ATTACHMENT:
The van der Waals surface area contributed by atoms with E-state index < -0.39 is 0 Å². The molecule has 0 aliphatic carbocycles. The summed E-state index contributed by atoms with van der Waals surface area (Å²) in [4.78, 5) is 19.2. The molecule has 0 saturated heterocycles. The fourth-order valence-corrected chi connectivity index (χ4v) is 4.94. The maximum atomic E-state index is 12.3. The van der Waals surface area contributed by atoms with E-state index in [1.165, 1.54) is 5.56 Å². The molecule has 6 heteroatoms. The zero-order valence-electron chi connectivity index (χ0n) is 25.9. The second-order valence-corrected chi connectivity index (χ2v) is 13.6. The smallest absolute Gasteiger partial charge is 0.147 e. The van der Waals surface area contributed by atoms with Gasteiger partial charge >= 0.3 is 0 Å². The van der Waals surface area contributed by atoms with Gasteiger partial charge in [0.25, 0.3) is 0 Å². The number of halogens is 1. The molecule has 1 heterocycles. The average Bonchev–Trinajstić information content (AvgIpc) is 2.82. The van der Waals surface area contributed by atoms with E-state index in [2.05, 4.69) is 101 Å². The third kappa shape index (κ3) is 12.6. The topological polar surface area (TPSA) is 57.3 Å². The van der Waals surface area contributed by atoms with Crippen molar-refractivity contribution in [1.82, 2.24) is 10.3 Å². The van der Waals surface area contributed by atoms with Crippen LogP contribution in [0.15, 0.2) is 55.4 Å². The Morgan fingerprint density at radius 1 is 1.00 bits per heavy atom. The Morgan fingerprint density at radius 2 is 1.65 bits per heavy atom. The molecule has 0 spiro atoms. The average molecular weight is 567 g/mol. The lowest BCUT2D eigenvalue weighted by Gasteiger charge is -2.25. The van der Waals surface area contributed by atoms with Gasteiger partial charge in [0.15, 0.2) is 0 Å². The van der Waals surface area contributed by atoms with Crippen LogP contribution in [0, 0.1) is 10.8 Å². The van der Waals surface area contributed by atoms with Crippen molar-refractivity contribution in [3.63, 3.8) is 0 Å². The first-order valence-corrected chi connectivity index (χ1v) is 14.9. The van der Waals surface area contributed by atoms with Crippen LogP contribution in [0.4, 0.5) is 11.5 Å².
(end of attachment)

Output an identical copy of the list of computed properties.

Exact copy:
The van der Waals surface area contributed by atoms with E-state index < -0.39 is 0 Å². The molecule has 0 aliphatic carbocycles. The summed E-state index contributed by atoms with van der Waals surface area (Å²) in [4.78, 5) is 19.2. The molecule has 0 saturated heterocycles. The fourth-order valence-corrected chi connectivity index (χ4v) is 4.94. The maximum atomic E-state index is 12.3. The van der Waals surface area contributed by atoms with E-state index in [1.165, 1.54) is 5.56 Å². The molecule has 6 heteroatoms. The zero-order valence-electron chi connectivity index (χ0n) is 25.9. The second-order valence-corrected chi connectivity index (χ2v) is 13.6. The smallest absolute Gasteiger partial charge is 0.147 e. The van der Waals surface area contributed by atoms with Gasteiger partial charge >= 0.3 is 0 Å². The van der Waals surface area contributed by atoms with Gasteiger partial charge in [0.25, 0.3) is 0 Å². The number of halogens is 1. The molecule has 1 heterocycles. The average Bonchev–Trinajstić information content (AvgIpc) is 2.82. The van der Waals surface area contributed by atoms with E-state index in [2.05, 4.69) is 101 Å². The third kappa shape index (κ3) is 12.6. The topological polar surface area (TPSA) is 57.3 Å². The van der Waals surface area contributed by atoms with Crippen molar-refractivity contribution in [1.82, 2.24) is 10.3 Å². The van der Waals surface area contributed by atoms with Crippen LogP contribution in [0.15, 0.2) is 55.4 Å². The Morgan fingerprint density at radius 1 is 1.00 bits per heavy atom. The Morgan fingerprint density at radius 2 is 1.65 bits per heavy atom. The molecule has 0 spiro atoms. The average molecular weight is 567 g/mol. The lowest BCUT2D eigenvalue weighted by Gasteiger charge is -2.25. The van der Waals surface area contributed by atoms with Gasteiger partial charge in [0.15, 0.2) is 0 Å². The van der Waals surface area contributed by atoms with Crippen LogP contribution in [0, 0.1) is 10.8 Å². The van der Waals surface area contributed by atoms with Crippen molar-refractivity contribution in [3.63, 3.8) is 0 Å². The first-order valence-corrected chi connectivity index (χ1v) is 14.9. The van der Waals surface area contributed by atoms with Crippen LogP contribution in [0.4, 0.5) is 11.5 Å².